With respect to the ratio of resultant classifications in both controllability methods, outcomes are again similar to those achieved with the influenza A virus–host network [11
]. This is unsurprising due to the use of the same host network in the analyses. However, the low overlap between the controllability predicted proteins for the two diseases (3/16 proteins, PVR, RAB14, and SAAL1) demonstrates that while the method is easily applied to other viruses, the result is unique.
One limitation of this method is the requirement of high-confidence virus–host protein interaction data where the host proteins exist in the HIN. As experimentally-validated, directed networks are typically smaller than the available undirected networks, the method was unfortunately unable to use over half of the 332 known SARS-CoV-2–host protein interactions (in comparison, the influenza A virus network contains 752 virus–host interactions). Even so, the controllability analysis was able to predict biologically relevant proteins involved in functions like the cellular stress response, host translation, and cellular transport, proving the robustness of the method.
Of the eight prioritized targets, all but NUP210 exhibit large increases in betweenness after the addition of virus–host protein interactions, placing particular importance on their role in infected cell behavior based on topology. Further, most of the global protein set (including the novel predictions, PVR, and SCARB1) have a betweenness of zero in the HIN, implying that their individual significance to cellular network flow is truly unique to the infected cell. With the majority of the identified proteins being regulated by the interferon response (with a fold change in expression greater than two), this network result translates to immunological significance. The alterations in classification for all global proteins indicate a step down in network control where critical proteins have the most control and redundant the least. Biologically, this could represent viral interruption of normal host function or activation of a new pathway, both being interesting prospects for drug development.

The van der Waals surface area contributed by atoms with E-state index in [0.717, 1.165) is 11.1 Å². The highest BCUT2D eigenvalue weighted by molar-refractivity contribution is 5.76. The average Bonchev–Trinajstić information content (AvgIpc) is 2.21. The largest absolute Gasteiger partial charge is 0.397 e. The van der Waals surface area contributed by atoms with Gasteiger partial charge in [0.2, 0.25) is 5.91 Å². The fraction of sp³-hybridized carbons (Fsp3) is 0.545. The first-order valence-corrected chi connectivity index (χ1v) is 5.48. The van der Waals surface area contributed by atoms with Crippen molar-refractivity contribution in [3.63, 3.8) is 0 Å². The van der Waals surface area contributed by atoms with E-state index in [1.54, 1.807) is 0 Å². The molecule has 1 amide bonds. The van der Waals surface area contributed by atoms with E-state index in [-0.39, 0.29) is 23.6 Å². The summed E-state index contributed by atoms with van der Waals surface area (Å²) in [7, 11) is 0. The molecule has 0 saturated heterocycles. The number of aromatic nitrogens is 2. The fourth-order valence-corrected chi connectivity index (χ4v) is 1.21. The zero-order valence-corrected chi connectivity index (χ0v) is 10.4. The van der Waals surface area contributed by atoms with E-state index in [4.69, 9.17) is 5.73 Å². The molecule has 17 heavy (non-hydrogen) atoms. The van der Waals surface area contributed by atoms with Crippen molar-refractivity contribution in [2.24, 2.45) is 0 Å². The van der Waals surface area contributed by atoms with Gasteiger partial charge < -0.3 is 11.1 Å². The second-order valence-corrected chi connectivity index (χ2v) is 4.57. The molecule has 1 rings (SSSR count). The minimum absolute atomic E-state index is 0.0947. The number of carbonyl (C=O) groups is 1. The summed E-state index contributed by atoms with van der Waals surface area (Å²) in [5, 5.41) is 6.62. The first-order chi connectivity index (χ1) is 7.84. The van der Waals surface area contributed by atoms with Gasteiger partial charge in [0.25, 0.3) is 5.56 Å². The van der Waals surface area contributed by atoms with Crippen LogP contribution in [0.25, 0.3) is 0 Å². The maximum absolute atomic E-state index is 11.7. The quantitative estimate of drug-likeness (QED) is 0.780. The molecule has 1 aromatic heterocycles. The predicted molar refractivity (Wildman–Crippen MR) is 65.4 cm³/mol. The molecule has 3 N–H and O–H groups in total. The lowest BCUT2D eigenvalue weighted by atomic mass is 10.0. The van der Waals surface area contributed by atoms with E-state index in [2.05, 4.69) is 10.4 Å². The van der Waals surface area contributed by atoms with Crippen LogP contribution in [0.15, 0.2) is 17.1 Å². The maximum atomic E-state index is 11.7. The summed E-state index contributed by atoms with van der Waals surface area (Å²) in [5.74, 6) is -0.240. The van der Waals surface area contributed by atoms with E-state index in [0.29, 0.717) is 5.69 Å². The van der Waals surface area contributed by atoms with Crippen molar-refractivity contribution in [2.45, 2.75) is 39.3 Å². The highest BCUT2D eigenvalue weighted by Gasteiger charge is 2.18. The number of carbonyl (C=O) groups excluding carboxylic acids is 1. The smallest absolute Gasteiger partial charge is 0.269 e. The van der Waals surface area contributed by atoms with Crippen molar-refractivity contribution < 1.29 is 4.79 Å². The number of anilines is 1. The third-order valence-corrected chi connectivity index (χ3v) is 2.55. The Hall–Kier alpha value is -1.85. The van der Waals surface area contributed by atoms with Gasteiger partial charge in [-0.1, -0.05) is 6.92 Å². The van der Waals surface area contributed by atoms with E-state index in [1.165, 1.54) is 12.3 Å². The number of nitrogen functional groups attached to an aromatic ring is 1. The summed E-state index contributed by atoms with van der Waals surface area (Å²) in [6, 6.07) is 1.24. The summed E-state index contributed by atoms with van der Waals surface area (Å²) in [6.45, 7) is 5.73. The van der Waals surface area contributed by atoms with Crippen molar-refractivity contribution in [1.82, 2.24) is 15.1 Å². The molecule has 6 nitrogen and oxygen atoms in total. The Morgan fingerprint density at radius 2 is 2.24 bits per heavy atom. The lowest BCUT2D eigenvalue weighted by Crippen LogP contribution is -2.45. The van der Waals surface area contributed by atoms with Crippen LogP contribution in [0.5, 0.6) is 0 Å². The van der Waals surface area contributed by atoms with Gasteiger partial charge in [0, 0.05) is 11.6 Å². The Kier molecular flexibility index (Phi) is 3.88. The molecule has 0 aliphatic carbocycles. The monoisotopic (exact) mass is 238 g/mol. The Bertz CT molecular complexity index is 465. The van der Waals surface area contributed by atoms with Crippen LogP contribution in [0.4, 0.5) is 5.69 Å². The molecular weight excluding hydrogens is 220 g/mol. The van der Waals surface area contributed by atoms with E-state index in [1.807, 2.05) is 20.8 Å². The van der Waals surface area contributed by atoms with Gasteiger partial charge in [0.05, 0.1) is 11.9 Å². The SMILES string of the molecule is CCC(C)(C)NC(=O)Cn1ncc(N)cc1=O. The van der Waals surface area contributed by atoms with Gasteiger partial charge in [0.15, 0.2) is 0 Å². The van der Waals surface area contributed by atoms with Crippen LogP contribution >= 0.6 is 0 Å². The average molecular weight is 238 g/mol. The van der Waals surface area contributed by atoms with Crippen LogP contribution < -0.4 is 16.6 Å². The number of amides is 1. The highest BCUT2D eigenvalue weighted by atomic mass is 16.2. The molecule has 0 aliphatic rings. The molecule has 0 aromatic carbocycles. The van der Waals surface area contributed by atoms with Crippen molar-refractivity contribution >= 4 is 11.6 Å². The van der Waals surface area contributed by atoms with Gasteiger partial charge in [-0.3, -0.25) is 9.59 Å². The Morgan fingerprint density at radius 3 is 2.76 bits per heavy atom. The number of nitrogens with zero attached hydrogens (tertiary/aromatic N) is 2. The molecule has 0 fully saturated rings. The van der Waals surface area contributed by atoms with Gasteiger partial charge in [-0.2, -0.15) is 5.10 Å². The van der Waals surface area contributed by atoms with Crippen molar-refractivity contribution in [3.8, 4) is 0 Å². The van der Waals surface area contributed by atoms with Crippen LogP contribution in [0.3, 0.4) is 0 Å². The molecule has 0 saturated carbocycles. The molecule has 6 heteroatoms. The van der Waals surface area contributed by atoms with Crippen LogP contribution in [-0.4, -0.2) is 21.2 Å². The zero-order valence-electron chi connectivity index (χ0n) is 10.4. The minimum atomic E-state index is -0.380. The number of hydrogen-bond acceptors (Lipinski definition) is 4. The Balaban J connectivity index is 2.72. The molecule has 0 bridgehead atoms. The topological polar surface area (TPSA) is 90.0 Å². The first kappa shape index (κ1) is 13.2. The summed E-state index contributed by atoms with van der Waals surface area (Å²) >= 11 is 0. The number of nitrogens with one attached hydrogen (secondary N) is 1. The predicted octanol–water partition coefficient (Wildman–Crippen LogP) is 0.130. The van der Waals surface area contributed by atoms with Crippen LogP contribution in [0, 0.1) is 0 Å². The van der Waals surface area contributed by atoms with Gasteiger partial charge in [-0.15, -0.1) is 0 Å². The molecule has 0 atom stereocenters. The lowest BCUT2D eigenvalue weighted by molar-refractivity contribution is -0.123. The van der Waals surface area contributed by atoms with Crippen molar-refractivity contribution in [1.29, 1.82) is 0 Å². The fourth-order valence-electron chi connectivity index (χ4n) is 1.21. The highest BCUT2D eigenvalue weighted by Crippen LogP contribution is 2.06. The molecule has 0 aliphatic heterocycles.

Given the biological relevance of the topologically predicted/controllability target proteins, there is a good reason to pursue these recommendations, either in drug repurposing or in novel drug development. The extended list of untested compounds found in Supplementary Table S1
will be considered for further viral inhibition studies, particularly tocopherol/vitamin E which is already approved and has documented positive effects on viral clearance for influenza A [36
]. Predictions indicate opportunity to both interfere with the viral replication cycle or to modulate the immune response to infection. Therefore, to most efficiently translate these findings to bedside, knockdown studies or siRNA screens should be used to validate drug predictions for each target. Cell culture studies that track interferon and cytokine activity may further establish a possible mechanism between the proposed targets and immune regulation. By narrowing the pool of drug target candidates with controllability methods, experimental validation will be efficient and timely.